Wapiti and Water Lilies

Photograph Roxy Whalley                          

This spring the elk and deer seemed particularly springy.

I watched elk frolic in the fields my McGregor Ranch, prancing around after each other in total abandon, and they looked to be playing the game of tag.

Unusual behavior for elk.

Behind the Notch Top Café in town there is a small pond. In spring and early summer water lilies grace its surface.

One day I happened to be driving through a herd of elk along the road by this pond, and while waiting for them to move out of the road I glanced at the pond, and was delighted to see two elk, a yearling and a full grown female, each leap from the bank onto one of the water lilies’ huge green leaves. After pouncing on the leaf, for there is no doubt it was intentional, they returned to the edge of the pond, and repeated the motion. The lily sank, then popped up again, and the elk turned their heads quickly, saw it pop up, and then pounced on it again.

This happened repeatedly; pounce, wait, watch, head turn, pounce.

I could not help laughing at their play, for there is not a doubt in my mind, that they were playing.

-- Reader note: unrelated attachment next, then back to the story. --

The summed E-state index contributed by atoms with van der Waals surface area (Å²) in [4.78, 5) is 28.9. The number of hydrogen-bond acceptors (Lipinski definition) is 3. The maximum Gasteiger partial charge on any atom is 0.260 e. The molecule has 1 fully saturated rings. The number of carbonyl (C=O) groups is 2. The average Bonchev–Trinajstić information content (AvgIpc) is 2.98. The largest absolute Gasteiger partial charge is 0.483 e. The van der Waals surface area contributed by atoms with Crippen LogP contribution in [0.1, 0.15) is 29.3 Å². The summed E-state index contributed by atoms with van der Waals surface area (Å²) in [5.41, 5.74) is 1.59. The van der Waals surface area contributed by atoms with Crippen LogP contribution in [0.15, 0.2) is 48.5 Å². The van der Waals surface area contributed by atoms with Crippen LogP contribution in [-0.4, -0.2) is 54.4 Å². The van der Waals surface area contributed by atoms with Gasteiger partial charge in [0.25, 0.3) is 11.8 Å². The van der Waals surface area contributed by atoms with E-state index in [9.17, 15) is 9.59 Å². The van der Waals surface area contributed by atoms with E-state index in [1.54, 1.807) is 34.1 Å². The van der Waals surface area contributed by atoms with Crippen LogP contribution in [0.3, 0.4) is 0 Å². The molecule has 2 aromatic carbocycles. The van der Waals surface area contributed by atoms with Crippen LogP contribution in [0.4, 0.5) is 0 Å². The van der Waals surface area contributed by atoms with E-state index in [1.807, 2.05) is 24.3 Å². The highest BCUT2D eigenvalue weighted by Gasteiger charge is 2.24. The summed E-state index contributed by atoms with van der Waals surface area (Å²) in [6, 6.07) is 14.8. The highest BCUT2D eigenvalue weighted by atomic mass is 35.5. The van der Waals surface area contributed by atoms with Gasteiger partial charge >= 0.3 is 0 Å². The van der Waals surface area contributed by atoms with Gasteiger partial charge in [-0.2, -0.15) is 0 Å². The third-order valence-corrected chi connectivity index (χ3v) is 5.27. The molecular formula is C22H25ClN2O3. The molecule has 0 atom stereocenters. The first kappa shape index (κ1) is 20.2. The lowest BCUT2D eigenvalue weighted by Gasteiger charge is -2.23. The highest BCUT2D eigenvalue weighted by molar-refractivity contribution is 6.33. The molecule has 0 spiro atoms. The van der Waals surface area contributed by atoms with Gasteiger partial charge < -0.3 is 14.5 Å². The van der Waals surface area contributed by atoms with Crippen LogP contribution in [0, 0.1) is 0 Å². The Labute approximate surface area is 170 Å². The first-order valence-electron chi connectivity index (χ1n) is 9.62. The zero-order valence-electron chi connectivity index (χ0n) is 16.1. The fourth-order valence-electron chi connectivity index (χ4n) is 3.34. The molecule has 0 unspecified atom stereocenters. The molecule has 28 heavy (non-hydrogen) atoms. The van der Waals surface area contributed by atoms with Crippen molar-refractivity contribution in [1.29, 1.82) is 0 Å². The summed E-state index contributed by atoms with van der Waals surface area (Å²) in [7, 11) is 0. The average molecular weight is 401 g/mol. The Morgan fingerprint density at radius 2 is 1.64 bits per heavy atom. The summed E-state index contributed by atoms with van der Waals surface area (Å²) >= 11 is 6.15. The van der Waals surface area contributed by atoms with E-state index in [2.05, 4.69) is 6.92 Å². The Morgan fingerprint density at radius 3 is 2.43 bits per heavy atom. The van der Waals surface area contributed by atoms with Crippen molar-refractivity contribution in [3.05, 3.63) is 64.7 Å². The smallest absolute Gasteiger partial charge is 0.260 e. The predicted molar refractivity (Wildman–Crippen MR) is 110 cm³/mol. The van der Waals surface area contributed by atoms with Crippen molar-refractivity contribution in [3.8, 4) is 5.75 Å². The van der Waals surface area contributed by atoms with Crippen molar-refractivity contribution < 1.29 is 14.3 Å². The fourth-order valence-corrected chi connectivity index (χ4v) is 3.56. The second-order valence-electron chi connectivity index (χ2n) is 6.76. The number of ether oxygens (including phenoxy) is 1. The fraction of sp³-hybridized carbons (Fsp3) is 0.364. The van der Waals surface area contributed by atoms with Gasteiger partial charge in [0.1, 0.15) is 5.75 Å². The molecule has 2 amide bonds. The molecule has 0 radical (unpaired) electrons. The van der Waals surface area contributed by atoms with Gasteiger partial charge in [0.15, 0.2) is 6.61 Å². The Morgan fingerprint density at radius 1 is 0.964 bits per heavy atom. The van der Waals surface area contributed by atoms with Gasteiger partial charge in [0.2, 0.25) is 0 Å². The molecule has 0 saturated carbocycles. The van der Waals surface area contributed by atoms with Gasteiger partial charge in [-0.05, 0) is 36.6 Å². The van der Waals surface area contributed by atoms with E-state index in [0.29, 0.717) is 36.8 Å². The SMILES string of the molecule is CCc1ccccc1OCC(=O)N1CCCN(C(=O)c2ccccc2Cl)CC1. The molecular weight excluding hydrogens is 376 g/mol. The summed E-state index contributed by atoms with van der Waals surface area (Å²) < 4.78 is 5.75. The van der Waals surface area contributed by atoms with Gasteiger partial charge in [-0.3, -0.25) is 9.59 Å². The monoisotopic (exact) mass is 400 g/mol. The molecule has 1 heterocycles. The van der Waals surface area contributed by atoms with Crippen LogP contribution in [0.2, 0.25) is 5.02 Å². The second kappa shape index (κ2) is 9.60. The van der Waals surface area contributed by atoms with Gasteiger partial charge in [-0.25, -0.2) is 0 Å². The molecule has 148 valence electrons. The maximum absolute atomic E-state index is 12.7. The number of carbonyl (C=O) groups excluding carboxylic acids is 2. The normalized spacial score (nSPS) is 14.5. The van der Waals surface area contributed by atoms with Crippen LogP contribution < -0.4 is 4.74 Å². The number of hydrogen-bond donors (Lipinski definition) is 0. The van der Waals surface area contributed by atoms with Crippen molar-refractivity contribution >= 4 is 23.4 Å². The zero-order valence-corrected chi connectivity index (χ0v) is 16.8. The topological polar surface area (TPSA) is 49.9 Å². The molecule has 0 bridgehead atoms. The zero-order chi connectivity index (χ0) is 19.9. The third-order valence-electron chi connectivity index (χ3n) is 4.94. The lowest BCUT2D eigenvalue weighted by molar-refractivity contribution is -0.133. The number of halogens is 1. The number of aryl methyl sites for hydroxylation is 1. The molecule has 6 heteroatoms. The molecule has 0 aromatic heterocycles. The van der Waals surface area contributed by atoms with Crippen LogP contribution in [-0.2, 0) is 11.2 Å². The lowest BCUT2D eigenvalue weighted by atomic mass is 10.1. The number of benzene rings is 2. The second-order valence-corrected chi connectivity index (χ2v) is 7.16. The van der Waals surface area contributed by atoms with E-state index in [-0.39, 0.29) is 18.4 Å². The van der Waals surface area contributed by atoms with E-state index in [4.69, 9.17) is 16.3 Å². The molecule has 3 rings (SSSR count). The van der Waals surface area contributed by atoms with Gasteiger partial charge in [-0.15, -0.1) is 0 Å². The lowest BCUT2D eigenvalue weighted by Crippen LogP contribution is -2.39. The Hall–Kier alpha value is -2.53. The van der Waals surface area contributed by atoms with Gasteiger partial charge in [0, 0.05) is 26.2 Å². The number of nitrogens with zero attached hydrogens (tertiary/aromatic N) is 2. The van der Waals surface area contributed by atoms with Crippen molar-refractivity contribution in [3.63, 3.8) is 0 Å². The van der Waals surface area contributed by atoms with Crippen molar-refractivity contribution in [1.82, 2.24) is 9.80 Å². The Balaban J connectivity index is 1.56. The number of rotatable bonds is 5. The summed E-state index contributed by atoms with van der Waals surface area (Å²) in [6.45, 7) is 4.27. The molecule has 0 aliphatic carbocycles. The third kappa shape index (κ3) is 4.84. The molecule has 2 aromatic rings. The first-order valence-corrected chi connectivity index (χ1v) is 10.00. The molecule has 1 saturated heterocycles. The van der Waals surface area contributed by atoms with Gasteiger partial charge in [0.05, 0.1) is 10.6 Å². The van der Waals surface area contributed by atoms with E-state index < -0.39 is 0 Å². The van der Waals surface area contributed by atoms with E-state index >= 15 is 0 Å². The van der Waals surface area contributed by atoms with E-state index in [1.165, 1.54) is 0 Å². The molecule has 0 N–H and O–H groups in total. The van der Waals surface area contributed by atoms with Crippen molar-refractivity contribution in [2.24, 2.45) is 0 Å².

~ ~ ~

Roxy Whalley

Written in the spring of 1999 in my journal

Bright Burns the Flame

fire_flames_clip_art_26238A poem by mother sent to me from England many years ago ~ Author Unknown, I don’t know if a family member of mine wrote it or some total stranger (Posted by Roxy Whalley). I kept the original spelling, as some of it is Old’e English.



Bright Burns the Flame

Beechwood fire burns bright and clear,

if the logs are kept a year.


Store your Beech for Christmastide,

with new year holly cut beside.


Chestnuts only good they say,

if for years ‘ tis stowed away.


Birch and Firwood burn too fast,

blaze too bright and do not last.